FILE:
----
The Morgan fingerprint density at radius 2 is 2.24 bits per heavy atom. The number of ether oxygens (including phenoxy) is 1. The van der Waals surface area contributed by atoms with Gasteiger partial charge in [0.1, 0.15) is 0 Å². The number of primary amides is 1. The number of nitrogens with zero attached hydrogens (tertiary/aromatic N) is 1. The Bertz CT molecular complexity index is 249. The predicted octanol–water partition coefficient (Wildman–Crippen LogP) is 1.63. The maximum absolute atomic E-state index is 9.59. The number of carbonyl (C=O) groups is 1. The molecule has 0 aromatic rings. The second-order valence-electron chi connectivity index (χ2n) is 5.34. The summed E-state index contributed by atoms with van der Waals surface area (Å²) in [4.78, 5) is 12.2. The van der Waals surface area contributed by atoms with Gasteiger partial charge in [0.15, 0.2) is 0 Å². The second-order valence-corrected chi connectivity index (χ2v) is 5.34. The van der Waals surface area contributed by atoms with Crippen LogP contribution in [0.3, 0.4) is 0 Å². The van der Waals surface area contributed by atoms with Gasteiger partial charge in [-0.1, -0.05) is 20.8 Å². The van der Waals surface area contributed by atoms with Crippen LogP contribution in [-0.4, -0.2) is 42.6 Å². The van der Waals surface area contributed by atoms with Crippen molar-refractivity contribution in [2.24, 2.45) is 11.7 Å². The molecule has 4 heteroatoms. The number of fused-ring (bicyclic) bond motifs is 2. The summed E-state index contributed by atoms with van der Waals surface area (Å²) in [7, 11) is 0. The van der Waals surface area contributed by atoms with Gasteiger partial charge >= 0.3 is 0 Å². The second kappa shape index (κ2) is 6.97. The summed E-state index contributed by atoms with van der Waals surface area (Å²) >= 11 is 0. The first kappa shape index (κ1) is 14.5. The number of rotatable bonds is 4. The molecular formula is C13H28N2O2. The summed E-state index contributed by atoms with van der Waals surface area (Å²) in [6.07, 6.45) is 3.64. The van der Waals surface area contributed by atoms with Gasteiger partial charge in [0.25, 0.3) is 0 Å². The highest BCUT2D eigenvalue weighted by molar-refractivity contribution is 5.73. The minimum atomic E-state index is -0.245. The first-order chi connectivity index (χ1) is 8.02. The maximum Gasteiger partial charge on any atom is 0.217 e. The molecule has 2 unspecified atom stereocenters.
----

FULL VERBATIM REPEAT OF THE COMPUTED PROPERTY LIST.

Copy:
The Morgan fingerprint density at radius 2 is 2.24 bits per heavy atom. The number of ether oxygens (including phenoxy) is 1. The van der Waals surface area contributed by atoms with Gasteiger partial charge in [0.1, 0.15) is 0 Å². The number of primary amides is 1. The number of nitrogens with zero attached hydrogens (tertiary/aromatic N) is 1. The Bertz CT molecular complexity index is 249. The predicted octanol–water partition coefficient (Wildman–Crippen LogP) is 1.63. The maximum absolute atomic E-state index is 9.59. The number of carbonyl (C=O) groups is 1. The molecule has 0 aromatic rings. The second-order valence-electron chi connectivity index (χ2n) is 5.34. The summed E-state index contributed by atoms with van der Waals surface area (Å²) in [4.78, 5) is 12.2. The van der Waals surface area contributed by atoms with Gasteiger partial charge in [0.15, 0.2) is 0 Å². The second-order valence-corrected chi connectivity index (χ2v) is 5.34. The van der Waals surface area contributed by atoms with Crippen LogP contribution in [0.3, 0.4) is 0 Å². The van der Waals surface area contributed by atoms with Gasteiger partial charge in [-0.1, -0.05) is 20.8 Å². The van der Waals surface area contributed by atoms with Crippen LogP contribution in [-0.4, -0.2) is 42.6 Å². The van der Waals surface area contributed by atoms with Crippen molar-refractivity contribution in [2.24, 2.45) is 11.7 Å². The molecule has 4 heteroatoms. The number of fused-ring (bicyclic) bond motifs is 2. The summed E-state index contributed by atoms with van der Waals surface area (Å²) in [7, 11) is 0. The van der Waals surface area contributed by atoms with Gasteiger partial charge >= 0.3 is 0 Å². The second kappa shape index (κ2) is 6.97. The summed E-state index contributed by atoms with van der Waals surface area (Å²) >= 11 is 0. The first kappa shape index (κ1) is 14.5. The number of rotatable bonds is 4. The molecular formula is C13H28N2O2. The summed E-state index contributed by atoms with van der Waals surface area (Å²) in [6.07, 6.45) is 3.64. The van der Waals surface area contributed by atoms with Gasteiger partial charge in [0.25, 0.3) is 0 Å². The highest BCUT2D eigenvalue weighted by molar-refractivity contribution is 5.73. The minimum atomic E-state index is -0.245. The first-order chi connectivity index (χ1) is 8.02. The maximum Gasteiger partial charge on any atom is 0.217 e. The molecule has 2 unspecified atom stereocenters.